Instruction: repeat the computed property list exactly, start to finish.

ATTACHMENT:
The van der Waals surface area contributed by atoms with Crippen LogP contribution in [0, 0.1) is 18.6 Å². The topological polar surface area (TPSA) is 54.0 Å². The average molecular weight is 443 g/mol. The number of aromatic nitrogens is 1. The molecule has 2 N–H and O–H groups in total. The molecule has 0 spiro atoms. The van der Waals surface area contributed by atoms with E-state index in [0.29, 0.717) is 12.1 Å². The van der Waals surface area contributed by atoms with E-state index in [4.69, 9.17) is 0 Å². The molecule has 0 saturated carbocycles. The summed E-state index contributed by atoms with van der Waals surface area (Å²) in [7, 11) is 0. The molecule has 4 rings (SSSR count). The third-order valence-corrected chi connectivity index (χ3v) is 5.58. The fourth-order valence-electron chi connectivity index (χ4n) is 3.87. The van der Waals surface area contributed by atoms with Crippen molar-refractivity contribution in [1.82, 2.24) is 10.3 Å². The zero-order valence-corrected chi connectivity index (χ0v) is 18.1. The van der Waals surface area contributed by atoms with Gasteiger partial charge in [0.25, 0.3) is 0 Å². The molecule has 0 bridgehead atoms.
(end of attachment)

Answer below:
The van der Waals surface area contributed by atoms with Crippen LogP contribution in [0, 0.1) is 18.6 Å². The topological polar surface area (TPSA) is 54.0 Å². The average molecular weight is 443 g/mol. The number of aromatic nitrogens is 1. The molecule has 2 N–H and O–H groups in total. The molecule has 0 spiro atoms. The van der Waals surface area contributed by atoms with E-state index in [0.29, 0.717) is 12.1 Å². The van der Waals surface area contributed by atoms with E-state index in [4.69, 9.17) is 0 Å². The molecule has 0 saturated carbocycles. The summed E-state index contributed by atoms with van der Waals surface area (Å²) in [7, 11) is 0. The molecule has 4 rings (SSSR count). The third-order valence-corrected chi connectivity index (χ3v) is 5.58. The fourth-order valence-electron chi connectivity index (χ4n) is 3.87. The van der Waals surface area contributed by atoms with Crippen molar-refractivity contribution in [1.82, 2.24) is 10.3 Å². The zero-order valence-corrected chi connectivity index (χ0v) is 18.1. The van der Waals surface area contributed by atoms with Gasteiger partial charge in [0.25, 0.3) is 0 Å². The molecule has 0 bridgehead atoms.